Between all the flames on this list, several ideas were raised that did not get 
much attention. I hereby resubmit these ideas for consideration and discussion.

- Perhaps the hard block size limit should be a function of the actual block 
sizes over some trailing sampling period. For example, take the median block 
size among the most recent 2016 blocks and multiply it by 1.5. This allows 
Bitcoin to scale up gradually and organically, rather than having human beings 
guessing at what is an appropriate limit.

- Perhaps the hard block size limit should be determined by a vote of the 
miners. Each miner could embed a desired block size limit in the coinbase 
transactions of the blocks it publishes. The effective hard block size limit 
would be that size having the greatest number of votes within a sliding window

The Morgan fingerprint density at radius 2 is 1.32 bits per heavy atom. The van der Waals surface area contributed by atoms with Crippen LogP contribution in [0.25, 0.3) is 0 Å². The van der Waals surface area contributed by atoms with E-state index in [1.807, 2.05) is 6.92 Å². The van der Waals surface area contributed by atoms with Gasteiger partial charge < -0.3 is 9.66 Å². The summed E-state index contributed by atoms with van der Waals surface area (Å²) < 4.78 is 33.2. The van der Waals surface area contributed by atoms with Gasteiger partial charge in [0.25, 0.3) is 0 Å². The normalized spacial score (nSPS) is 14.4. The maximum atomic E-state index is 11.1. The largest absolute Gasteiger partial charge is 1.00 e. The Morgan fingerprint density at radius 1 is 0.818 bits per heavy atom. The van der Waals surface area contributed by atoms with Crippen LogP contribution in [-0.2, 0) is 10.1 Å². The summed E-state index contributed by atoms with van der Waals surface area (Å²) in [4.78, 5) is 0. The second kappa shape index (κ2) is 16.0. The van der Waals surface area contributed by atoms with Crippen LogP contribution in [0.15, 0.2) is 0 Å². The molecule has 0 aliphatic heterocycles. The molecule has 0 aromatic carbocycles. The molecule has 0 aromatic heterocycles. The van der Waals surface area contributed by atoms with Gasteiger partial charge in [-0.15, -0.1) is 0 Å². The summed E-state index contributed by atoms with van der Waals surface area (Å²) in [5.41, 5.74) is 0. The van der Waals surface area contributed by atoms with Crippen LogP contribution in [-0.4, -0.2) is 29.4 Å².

of most recent blocks.

- Perhaps the hard block size limit should be a function of block-chain length, 
so that it can scale up smoothly rather than jumping immediately to 20 MB. This 
function could be linear (anticipating a breakdown of Moore's Law) or quadratic.

I would be in support of any of the above, but I do not support Mike Hearn's 
proposed jump to 20 MB. Hearn's proposal kicks the can down the road without 
actually solving the problem, and it does so in a controversial (step function) 

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